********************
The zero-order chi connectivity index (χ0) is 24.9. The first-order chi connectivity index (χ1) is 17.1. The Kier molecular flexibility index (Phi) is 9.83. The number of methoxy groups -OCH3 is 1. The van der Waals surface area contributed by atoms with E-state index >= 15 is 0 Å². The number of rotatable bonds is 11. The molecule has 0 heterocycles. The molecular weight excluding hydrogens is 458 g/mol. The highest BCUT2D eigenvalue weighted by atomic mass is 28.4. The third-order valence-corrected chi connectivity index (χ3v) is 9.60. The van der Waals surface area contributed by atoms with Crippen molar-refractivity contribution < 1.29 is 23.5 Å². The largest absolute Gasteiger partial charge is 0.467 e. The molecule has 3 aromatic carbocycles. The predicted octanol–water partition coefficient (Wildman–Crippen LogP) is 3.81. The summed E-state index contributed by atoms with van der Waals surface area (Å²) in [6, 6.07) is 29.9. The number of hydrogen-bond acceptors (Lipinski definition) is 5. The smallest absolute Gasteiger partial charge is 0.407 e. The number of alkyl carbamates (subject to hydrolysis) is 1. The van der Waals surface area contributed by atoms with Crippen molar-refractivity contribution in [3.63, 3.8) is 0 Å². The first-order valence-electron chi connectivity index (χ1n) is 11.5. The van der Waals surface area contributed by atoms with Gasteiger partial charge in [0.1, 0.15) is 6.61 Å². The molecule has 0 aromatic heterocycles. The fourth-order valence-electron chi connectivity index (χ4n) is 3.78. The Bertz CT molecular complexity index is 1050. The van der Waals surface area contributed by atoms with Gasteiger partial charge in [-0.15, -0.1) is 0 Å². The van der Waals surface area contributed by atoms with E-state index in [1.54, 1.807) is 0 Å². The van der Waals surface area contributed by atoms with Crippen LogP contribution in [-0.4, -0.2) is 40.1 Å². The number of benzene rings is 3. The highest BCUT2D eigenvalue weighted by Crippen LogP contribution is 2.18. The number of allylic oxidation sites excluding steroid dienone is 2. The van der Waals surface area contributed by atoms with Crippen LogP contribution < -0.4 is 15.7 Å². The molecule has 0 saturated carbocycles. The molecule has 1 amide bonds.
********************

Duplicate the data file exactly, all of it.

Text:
The zero-order chi connectivity index (χ0) is 24.9. The first-order chi connectivity index (χ1) is 17.1. The Kier molecular flexibility index (Phi) is 9.83. The number of methoxy groups -OCH3 is 1. The van der Waals surface area contributed by atoms with E-state index >= 15 is 0 Å². The number of rotatable bonds is 11. The molecule has 0 heterocycles. The molecular weight excluding hydrogens is 458 g/mol. The highest BCUT2D eigenvalue weighted by atomic mass is 28.4. The third-order valence-corrected chi connectivity index (χ3v) is 9.60. The van der Waals surface area contributed by atoms with Crippen molar-refractivity contribution < 1.29 is 23.5 Å². The largest absolute Gasteiger partial charge is 0.467 e. The molecule has 3 aromatic carbocycles. The predicted octanol–water partition coefficient (Wildman–Crippen LogP) is 3.81. The summed E-state index contributed by atoms with van der Waals surface area (Å²) in [6, 6.07) is 29.9. The number of hydrogen-bond acceptors (Lipinski definition) is 5. The smallest absolute Gasteiger partial charge is 0.407 e. The number of alkyl carbamates (subject to hydrolysis) is 1. The van der Waals surface area contributed by atoms with Crippen molar-refractivity contribution in [3.63, 3.8) is 0 Å². The first-order valence-electron chi connectivity index (χ1n) is 11.5. The van der Waals surface area contributed by atoms with Gasteiger partial charge in [0.1, 0.15) is 6.61 Å². The molecule has 0 aromatic heterocycles. The fourth-order valence-electron chi connectivity index (χ4n) is 3.78. The Bertz CT molecular complexity index is 1050. The van der Waals surface area contributed by atoms with Gasteiger partial charge in [-0.15, -0.1) is 0 Å². The van der Waals surface area contributed by atoms with E-state index in [1.54, 1.807) is 0 Å². The van der Waals surface area contributed by atoms with Crippen LogP contribution in [-0.4, -0.2) is 40.1 Å². The number of benzene rings is 3. The highest BCUT2D eigenvalue weighted by Crippen LogP contribution is 2.18. The number of allylic oxidation sites excluding steroid dienone is 2. The van der Waals surface area contributed by atoms with Crippen LogP contribution < -0.4 is 15.7 Å². The molecule has 0 saturated carbocycles. The molecule has 1 amide bonds.